1. Fence Above Gate (15 April)
2. Circles & Shadows (23 April)
3. Balloons (3 May)
4. Revolving Doors (12 May)
5. Window with Reflections (21 May)
Gina Southgate / Alan Wilkinson - 'Serenade for Sisyphus' (6 min.) - London, 2020
Visual artist Gina Southgate is best known for live painting on the UK’s international jazz scene. Her history in metalwork and her studio painting practice inform this. Her long term interaction and performance with the cream of the UK’s improvising circles have enabled many memorable duos and group performances where she uses domestic objects, tools, and trash to make real-time audiovisual sculpture and installation.
Saxophonist Alan Wilkinson has been active in Improvised Music since the early 80s playing with many of its leading exponents and promoting it through various Club Nights, notably the Termite Club in Leeds and the current flimflam in London since 2001. Known for his intense, full-blown approach he has in recent years added clarinets, most notably the bass clarinet, to his sound palette.
Southgate/Wilkinson have been working and playing together throughout their 30-year personal relationship. During the lockdown, they have moved this into new forms, independently, and now together. Creating in their prehistoric fashion some old school improvisation for the digital age.
Blanca Regina / Pierre Bouvier Patron - ‘What Reality?’ (4 min.) - London, 2020
This collaboration between Blanca Regina and Pierre Bouvier Patron playfully explores the concept of reality in the pandemic and how it has changed our perception of the spaces that we inhabit. As in a dream they recreate the outside indoors merging architecture, found footage and their own archives. Starting with a sonic improvisation and later with a visual elaboration, they use different techniques, from physical projection to digital media, to bring multiple layers of perception. They question our notion of reality: through the camera, the software, photography and projection.
Gino Robair - ‘Mancy’ (2 min.) - San Francisco, 2020
‘We had a visitor. Asked some questions. Only heard replies.’
Gino Robair has performed and recorded with Tom Waits, Anthony Braxton, John Zorn, Nina Hagen, Terry Riley, Lou Harrison, John Butcher, Derek Bailey, Peter Kowald, Otomo Yoshihide, and the ROVA Saxophone Quartet. He is one of the “25 innovative percussionists” included in the book Percussion Profiles (SoundWorld, 2001), as well as a founding member of the Splatter Trio and Pink Mountain. His opera, I, Norton, based on the life of Norton I, Emperor of the United States, has been performed throughout North America and Europe.
Sharon Gal - ‘Etudes Vowels & Consonants’ (7 min.) - London, 2020
ÉTUDES Vowels & Consonants is a new work by Sharon Gal, one piece from a growing collection of scores and instructions; ÉTUDES for any voice. The film presents two personal interpretations of this Étude, highlighting the mouth’s inner cavity and juxtaposing several vocal renditions.
ÉTUDES will be presented as a deck of cards and published later this year, with support from Sound and Music and Unpredictable Series.
Sharon Gal is an interdisciplinary artist, vocalist, performer and composer, with particular experience of free improvisation and collaborative, large group compositions. Her work relates to sound, architecture,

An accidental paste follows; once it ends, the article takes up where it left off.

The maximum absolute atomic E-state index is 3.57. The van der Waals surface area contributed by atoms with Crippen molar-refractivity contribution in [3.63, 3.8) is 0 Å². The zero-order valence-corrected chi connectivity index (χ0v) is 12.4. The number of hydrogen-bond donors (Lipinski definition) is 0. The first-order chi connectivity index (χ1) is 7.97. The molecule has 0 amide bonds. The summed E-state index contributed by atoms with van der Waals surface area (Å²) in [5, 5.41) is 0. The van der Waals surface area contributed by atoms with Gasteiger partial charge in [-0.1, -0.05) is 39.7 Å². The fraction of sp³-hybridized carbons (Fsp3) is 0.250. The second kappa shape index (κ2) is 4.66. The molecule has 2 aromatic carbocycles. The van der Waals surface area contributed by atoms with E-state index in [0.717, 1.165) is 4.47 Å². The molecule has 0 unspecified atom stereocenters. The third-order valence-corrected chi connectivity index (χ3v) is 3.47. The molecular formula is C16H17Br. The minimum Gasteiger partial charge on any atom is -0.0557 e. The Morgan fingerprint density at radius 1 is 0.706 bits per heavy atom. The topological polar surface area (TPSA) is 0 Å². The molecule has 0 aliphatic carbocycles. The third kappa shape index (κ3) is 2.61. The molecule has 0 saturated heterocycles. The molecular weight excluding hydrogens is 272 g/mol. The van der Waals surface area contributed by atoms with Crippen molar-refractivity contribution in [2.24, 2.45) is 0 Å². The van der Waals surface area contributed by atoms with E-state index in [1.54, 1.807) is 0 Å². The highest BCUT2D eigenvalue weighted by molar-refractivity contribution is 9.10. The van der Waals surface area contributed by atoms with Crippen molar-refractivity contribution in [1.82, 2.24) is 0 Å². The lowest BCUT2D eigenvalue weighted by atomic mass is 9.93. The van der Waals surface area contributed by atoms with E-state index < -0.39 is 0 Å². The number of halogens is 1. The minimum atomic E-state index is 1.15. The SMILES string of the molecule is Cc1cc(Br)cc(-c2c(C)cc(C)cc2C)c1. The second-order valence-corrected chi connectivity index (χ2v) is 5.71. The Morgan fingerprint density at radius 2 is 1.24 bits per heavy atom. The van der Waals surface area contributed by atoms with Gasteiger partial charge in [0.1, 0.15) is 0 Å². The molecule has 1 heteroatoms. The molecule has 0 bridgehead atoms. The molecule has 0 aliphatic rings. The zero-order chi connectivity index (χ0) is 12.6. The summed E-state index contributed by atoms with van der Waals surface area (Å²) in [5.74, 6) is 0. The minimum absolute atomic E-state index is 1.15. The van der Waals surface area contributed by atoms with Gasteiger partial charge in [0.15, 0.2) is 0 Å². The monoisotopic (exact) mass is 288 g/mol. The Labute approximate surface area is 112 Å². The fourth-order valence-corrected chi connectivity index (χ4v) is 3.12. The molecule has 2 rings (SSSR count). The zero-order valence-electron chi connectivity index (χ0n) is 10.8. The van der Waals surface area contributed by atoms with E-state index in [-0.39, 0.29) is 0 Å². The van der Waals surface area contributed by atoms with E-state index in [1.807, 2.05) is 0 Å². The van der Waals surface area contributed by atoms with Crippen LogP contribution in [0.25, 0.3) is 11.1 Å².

live performance and participatory art, exploring presence, listening, embodiment and the relationship between people, sound and space. She uses voice, various instruments, electronics, field recordings, found audio, video and collage.
Sharon music was released by many labels, including five solo albums and various collaborations. Past performances include The V&A, Science Museum, ICA, The Whitechapel Gallery, Tate Modern & Tate Britain, MACBA, and Colour out of Space, Borealis, Supernormal and Supersonic festivals.
Marta Sainz/ Enrique Zaccagnini - ‘San Francisco’ (6 min) - Madrid, 2020
Harmonies at the crystal jungle. Marta and Enrique’s work and sound research has led them to collaborate through improvisations with voice, butoh dance and electronics, performing in places such as Reina Sofía, Media Lab and various national art galleries in Spain, Berlin and London.
More information about Marta Sainz Serrano & Enrique Zaccagnini
Steph Horak - ‘Not Including Deaths at Home’ (6 min.) - Leicester, 2020
‘I scaled the daily UK deaths from COVID to within 50 deaths per semitone and created a punched score for a music box component, which I play into a (badly) programmed MaxMSP looper. With the patch, I can scrub through the music box and voice loops granularly. The clumsy programming and intentional lack of “unified clock” in the looping system create unpredictable results akin to playing with another person and this system has been my instrument of choice for nearly a decade.’ Steph Horak
Statistics are taken from https://www.worldometers.info/coronavirus/
Instruments: music box, voice, bad looper patch
Paul Khimasia Morgan - ‘Guitar Body’ (10 min.) - Brighton, 2020
‘Guitar Body’ is an excerpt from a live performance at the Hundred Years Gallery in London in 2019, filmed by Bill Thompson of the Mercury Over Maps events.
“Besides the understated performance, the eerie tone of this noise is something to savour; alien yet not too distancing, both cold/forlorn and yet somehow warm and comforting.” Ed Pinsent, The Sound Projector